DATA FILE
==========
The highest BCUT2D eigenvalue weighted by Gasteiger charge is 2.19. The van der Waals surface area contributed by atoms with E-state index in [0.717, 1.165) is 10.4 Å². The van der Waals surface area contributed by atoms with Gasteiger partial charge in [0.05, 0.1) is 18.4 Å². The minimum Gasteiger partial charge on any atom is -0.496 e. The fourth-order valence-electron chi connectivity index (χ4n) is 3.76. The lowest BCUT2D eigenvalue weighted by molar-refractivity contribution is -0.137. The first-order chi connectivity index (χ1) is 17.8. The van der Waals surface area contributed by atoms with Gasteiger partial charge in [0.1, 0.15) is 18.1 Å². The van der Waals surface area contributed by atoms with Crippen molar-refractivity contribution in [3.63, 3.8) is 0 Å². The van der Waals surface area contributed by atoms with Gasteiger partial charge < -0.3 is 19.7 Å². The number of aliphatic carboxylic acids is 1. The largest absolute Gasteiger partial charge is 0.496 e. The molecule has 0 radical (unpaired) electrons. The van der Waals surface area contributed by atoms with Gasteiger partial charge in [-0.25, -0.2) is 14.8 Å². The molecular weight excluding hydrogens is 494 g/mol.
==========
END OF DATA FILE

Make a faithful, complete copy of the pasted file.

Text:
The highest BCUT2D eigenvalue weighted by Gasteiger charge is 2.19. The van der Waals surface area contributed by atoms with E-state index in [0.717, 1.165) is 10.4 Å². The van der Waals surface area contributed by atoms with Gasteiger partial charge in [0.05, 0.1) is 18.4 Å². The minimum Gasteiger partial charge on any atom is -0.496 e. The fourth-order valence-electron chi connectivity index (χ4n) is 3.76. The lowest BCUT2D eigenvalue weighted by molar-refractivity contribution is -0.137. The first-order chi connectivity index (χ1) is 17.8. The van der Waals surface area contributed by atoms with Gasteiger partial charge in [0.1, 0.15) is 18.1 Å². The van der Waals surface area contributed by atoms with Crippen molar-refractivity contribution in [3.63, 3.8) is 0 Å². The van der Waals surface area contributed by atoms with Gasteiger partial charge < -0.3 is 19.7 Å². The number of aliphatic carboxylic acids is 1. The largest absolute Gasteiger partial charge is 0.496 e. The molecule has 0 radical (unpaired) electrons. The van der Waals surface area contributed by atoms with Gasteiger partial charge in [-0.25, -0.2) is 14.8 Å². The molecular weight excluding hydrogens is 494 g/mol.